Strategies for Coping with Stress
Stress has been defined as a pattern of negative physiological and
psychological processes occurring in situations where people perceive
threats to their well being which they may be unable to meet. These
situations involve stimuli which can be either real or imagines and
are generally known as stressors.
Stressors come in many forms; for example, they can be cataclysmic
such as life disasters including floods and earthquakes and also
things such as rape and abuse. But they can also quite insignificant
things such as being late for work or stuck in traffic – these are
generally known as life’s little hassles.
Although stressors are mainly seen as negative, they can also some be
seen in a positive light such as wining a competition or sitting an
exam as these can affect people’s behaviour in positive ways.
Stress is a biological response that is exposed through an emotion
although the form it takes can vary depending on the nature of the
stressor as we respond differently in a variety of situations.
When a person senses a stressor, the hypothalamus will send a signal
to the autonomic nervous system and also to the pituitary gland these
both respond by stimulating the bodies organs which then change their
normal activities such as an increase in heart rate, blood pressure
and blood sugar levels, air passages also dilate to permit more air
entering the lungs making one’s breathing a lot faster and also the
adrenal glands secrete adrenaline which stimulates the heart and other
body organs. Each of these responses prepares the body to deal with
the stressors, as there is an increased physical and psychological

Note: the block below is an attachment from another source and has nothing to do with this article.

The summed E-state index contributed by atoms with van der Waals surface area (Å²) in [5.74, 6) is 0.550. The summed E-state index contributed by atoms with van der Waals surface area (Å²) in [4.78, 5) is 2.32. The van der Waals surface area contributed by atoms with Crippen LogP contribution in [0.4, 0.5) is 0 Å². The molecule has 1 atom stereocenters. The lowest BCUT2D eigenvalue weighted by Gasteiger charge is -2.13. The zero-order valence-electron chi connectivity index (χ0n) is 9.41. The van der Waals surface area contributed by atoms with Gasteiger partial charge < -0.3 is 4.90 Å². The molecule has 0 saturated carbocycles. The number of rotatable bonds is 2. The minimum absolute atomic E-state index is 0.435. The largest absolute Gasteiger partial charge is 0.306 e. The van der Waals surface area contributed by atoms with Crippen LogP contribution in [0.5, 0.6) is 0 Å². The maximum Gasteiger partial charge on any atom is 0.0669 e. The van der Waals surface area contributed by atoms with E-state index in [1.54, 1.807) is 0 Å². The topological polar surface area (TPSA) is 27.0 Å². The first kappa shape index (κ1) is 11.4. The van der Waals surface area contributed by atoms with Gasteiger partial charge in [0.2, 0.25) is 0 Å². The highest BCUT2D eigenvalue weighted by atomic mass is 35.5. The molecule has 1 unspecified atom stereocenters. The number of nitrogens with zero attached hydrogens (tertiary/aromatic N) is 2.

state of alertness and readiness.
The bodily changes can be maladaptive for the person under stress; for
example, stress produces anxiety, which can reduce one’s ability to
perform a task correctly. There is also the problem of prolonged and
severe stress as many people’s lifestyles can easily produce stressors
and this increases their chances of a stress related illness.
Much of the research regarding stressors and their long-term effects
on the body comes from Seyle’s General Adaptation Syndrome (1956). A
lot of Seyle’s research was based on using laboratory animals and his
results showed that constant exposure to severe stressors produces
three physiological phases, the first phase is alarm reaction, and
this showed the bodies physiological response to a situation with
stressful stimuli. Phase two was known as the stage of resistance in
which if the stressful stimuli (stressor) persists or is not dealt
with correctly the body seeks to maintain arousal at a constant lower
level. The final phase was the stage of exhaustion where by eventually
the continued high arousal levels exhaust the body’s resources
producing both negative...